“King of New Orleans: How the Junkyard Dog Became Pro Wrestling’s First Black Superhero” has a very simple goal: it wants us to remember the Junkyard Dog (JYD) as the first black superhero in pro wrestling, his dominance in Mid-South Wrestling from 1979 to 1984, and most importantly, why he was a transcendent and important person in pro wrestling history. Greg Klein takes us from his beginnings, the story of Mid-South and his impact there, his years in the WWF and WCW, and shows us his influence on the sport. He even makes a case that he should not only be a member of the Wrestling Observer Hall of Fame, but even a part of the states and sports Hall of Fames.
Not only do you get the story of the Junkyard Dog, but also of Mid-South Wrestling. It goes from Bill Watts’ history in the business and how he came upon the idea of having JYD as a headliner. All he did was look around his crowd in New Orleans to know that he needed an African-American superhero to attract all crowds. Other promoters thought he would fail by not only having an African American main eventer, but one that was not that proficient in the ring. Booking genius proved how wrong that was.
Part of the JYD formula of success is explained succinctly and with details, but can be summarized in the following way: he always won, and when he lost it was unfairly. He never needed help, so even when the heels were overcrowding him, JYD found a way to fight back. Since he was not that good of a wrestler, his matches were short and to the point, mostly hanging on to his off the charts charisma. He went into the ring with Queen’s “Another One Bites the Dust,” dancing and prepared to fight. Part of the formula was also his opponents. Some of his dancing partners were the Freebirds and Ted DiDiase, who made sure to fly around him and make him look like a million bucks. Every feud he had in Mid-South is explained one by one and every booking trick that was used.
How popular was the Junkyard Dog? Between 30,000-35,000 people went to see his big blow-off matches at the Superdome in New Orleans. The weekly TV tapings were always done in front of full crowd because of him. JYD could not lose cleanly unless you wanted riots. The man was so popular and Mid-South was so hot that the book reports that he was earning $12,000 a week during the hottest periods. We are talking about serious headlining popularity and money. JYD was so popular and unique that when Watts tried to recreate his magic by doing the same thing with George Wells, Butch Reed, Iceman, and Ron Simmons, it did not work.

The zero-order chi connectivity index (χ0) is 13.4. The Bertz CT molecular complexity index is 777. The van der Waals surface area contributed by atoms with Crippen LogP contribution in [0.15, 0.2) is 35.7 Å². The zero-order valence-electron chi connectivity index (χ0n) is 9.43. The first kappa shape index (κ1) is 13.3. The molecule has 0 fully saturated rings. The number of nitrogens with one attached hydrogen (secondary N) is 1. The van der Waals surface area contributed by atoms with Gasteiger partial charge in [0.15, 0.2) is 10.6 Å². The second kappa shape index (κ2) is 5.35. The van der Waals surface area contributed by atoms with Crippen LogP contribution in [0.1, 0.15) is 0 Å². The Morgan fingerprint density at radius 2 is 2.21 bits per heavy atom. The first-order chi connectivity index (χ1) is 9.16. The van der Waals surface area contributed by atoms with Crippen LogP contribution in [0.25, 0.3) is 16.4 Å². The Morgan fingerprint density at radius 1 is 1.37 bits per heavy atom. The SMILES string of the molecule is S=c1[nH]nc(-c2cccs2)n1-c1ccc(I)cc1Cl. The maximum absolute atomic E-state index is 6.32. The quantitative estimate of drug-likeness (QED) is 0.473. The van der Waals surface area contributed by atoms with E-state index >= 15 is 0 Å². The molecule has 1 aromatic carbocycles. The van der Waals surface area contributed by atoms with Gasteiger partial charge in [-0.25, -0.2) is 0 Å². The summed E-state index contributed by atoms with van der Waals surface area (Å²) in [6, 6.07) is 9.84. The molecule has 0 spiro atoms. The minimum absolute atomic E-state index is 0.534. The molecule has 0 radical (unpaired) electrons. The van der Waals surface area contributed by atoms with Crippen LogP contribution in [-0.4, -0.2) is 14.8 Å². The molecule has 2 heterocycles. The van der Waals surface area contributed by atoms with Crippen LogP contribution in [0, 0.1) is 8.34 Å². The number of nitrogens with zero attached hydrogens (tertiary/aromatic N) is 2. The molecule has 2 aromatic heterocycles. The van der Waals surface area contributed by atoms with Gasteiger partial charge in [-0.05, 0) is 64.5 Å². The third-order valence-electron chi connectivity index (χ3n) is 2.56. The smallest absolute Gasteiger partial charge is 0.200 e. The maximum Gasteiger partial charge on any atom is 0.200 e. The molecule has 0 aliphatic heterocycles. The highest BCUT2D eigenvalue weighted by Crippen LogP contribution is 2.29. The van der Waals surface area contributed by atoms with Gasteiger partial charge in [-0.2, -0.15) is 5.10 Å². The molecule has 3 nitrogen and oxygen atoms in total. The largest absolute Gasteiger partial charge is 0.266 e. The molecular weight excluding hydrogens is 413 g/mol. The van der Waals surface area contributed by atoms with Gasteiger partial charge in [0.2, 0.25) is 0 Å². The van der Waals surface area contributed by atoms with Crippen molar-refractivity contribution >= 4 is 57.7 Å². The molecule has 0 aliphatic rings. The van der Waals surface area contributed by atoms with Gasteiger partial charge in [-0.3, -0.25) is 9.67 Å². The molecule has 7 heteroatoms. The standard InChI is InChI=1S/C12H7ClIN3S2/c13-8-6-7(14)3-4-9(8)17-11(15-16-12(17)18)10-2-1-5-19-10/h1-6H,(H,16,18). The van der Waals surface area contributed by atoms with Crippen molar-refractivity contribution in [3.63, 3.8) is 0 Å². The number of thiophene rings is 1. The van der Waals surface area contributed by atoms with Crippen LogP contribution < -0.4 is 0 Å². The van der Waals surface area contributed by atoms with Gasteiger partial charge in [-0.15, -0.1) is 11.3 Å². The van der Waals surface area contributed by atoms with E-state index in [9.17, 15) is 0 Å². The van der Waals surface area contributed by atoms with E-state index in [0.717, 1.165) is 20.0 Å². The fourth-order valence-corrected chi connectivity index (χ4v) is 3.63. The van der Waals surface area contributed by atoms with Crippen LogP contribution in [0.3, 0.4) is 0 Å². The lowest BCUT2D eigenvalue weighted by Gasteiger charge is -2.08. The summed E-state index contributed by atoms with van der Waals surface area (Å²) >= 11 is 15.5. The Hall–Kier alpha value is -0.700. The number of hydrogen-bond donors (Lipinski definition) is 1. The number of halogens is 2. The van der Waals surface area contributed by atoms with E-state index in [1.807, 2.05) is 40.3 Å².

The book also explores the racial implications of JYD being a main eventer on the territory. JYD became the face of the Mid-South post-Civil Rights act. He was a star not only to the African-American audience, but to everyone in New Orleans. He became a superhero, like the title of the book says. New Orleans was considered a dead territory, but everyone came out to watch JYD’s matches during his years there and in turn Mid-South became a hot territory were everybody wanted to be at. The fact that the man became a superhero during the 70s in the south of the United States, and in New Orleans, that is a major cap to his name.
That proves that the man was sensational.
My only complaint about this book is that I wanted more. It has the whole story of JYD’s wrestling career, the story of Watts and Mid-South, but I feel like more could be written on this topic. I would have liked to know more about the man Sylvester Ritter, JYD’s real name. I would have loved the addition of new interviews. But as a succinct work to explain why he was popular and his importance, it does its job of preserving the memory of this man.
I’m writing this review during the Wrestling Observer Hall of Fame season, and this book is one of the reasons I’m convinced that the man deserves the spot in this prestigious Hall of Fame. I first heard about this book on the VOW WON HOF 2021: Modern US/Canada podcast when Trevor Dame made the case for his inclusion. Rich Latta made his case last year for this website. Klein, at the end of the book, even made his case about why he should be in the WON Hall of Fame. Add my voice to those convinced that he should be a part of it.
Junkyard Dog was one of the first African-American wrestling superstars, a man who proved that African-American pro wrestlers can be a draw. He was so big that he was instrumental in making Mid-South a hot territory. He was uber-popular with the fans, making over 25,000 of them go to his Superdome shows. He was an important part of the careers of Watts, the Freebirds, and DiBiase, other legacy wrestlers. He is a culturally significant part of pro wrestling history. JYD is a man who should not be forgotten to time.
Klein explains that part of the reason for writing the book was his worry that pro wrestling would forget about JYD and his legacy.
Luckily, his book has been successful enough that even though it was released in 2012, it is still a great read, and it is still used as a way to always remember not only one of the hottest periods in pro wrestling in New Orleans, but the story and legacy of pro wrestling first black superhero.